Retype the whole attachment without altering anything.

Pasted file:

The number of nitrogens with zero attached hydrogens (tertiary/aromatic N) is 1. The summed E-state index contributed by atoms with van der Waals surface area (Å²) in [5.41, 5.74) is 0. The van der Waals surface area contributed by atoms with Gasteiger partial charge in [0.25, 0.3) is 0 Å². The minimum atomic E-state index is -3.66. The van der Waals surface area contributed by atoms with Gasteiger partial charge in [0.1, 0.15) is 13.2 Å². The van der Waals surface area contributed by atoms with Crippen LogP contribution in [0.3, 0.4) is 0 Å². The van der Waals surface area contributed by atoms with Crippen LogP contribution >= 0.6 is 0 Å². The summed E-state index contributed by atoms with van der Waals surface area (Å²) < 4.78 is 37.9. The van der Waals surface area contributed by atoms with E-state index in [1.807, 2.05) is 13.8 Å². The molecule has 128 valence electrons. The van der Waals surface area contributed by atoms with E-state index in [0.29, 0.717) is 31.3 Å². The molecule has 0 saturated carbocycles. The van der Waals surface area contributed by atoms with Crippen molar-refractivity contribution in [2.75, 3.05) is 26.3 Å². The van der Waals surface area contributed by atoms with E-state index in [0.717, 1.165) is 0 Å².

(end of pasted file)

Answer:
The number of nitrogens with zero attached hydrogens (tertiary/aromatic N) is 1. The summed E-state index contributed by atoms with van der Waals surface area (Å²) in [5.41, 5.74) is 0. The van der Waals surface area contributed by atoms with Gasteiger partial charge in [0.25, 0.3) is 0 Å². The minimum atomic E-state index is -3.66. The van der Waals surface area contributed by atoms with Gasteiger partial charge in [0.1, 0.15) is 13.2 Å². The van der Waals surface area contributed by atoms with Crippen LogP contribution in [0.3, 0.4) is 0 Å². The van der Waals surface area contributed by atoms with Crippen LogP contribution >= 0.6 is 0 Å². The summed E-state index contributed by atoms with van der Waals surface area (Å²) < 4.78 is 37.9. The van der Waals surface area contributed by atoms with E-state index in [1.807, 2.05) is 13.8 Å². The molecule has 128 valence electrons. The van der Waals surface area contributed by atoms with E-state index in [0.29, 0.717) is 31.3 Å². The molecule has 0 saturated carbocycles. The van der Waals surface area contributed by atoms with Crippen molar-refractivity contribution in [2.75, 3.05) is 26.3 Å². The van der Waals surface area contributed by atoms with E-state index in [0.717, 1.165) is 0 Å².